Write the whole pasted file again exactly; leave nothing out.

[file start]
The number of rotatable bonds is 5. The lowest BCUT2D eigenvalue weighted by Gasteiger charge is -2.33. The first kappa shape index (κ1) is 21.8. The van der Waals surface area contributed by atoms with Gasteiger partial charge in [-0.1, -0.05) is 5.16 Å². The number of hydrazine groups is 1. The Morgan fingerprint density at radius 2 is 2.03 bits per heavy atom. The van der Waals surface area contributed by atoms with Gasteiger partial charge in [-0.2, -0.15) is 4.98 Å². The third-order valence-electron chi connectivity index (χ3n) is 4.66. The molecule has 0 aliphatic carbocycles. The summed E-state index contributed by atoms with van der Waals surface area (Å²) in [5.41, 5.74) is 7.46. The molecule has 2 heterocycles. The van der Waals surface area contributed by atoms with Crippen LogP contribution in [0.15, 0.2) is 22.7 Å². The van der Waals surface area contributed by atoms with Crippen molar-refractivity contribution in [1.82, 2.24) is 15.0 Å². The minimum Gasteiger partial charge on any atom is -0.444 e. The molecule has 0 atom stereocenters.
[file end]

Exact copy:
The number of rotatable bonds is 5. The lowest BCUT2D eigenvalue weighted by Gasteiger charge is -2.33. The first kappa shape index (κ1) is 21.8. The van der Waals surface area contributed by atoms with Gasteiger partial charge in [-0.1, -0.05) is 5.16 Å². The number of hydrazine groups is 1. The Morgan fingerprint density at radius 2 is 2.03 bits per heavy atom. The van der Waals surface area contributed by atoms with Gasteiger partial charge in [-0.2, -0.15) is 4.98 Å². The third-order valence-electron chi connectivity index (χ3n) is 4.66. The molecule has 0 aliphatic carbocycles. The summed E-state index contributed by atoms with van der Waals surface area (Å²) in [5.41, 5.74) is 7.46. The molecule has 2 heterocycles. The van der Waals surface area contributed by atoms with Crippen LogP contribution in [0.15, 0.2) is 22.7 Å². The van der Waals surface area contributed by atoms with Crippen molar-refractivity contribution in [1.82, 2.24) is 15.0 Å². The minimum Gasteiger partial charge on any atom is -0.444 e. The molecule has 0 atom stereocenters.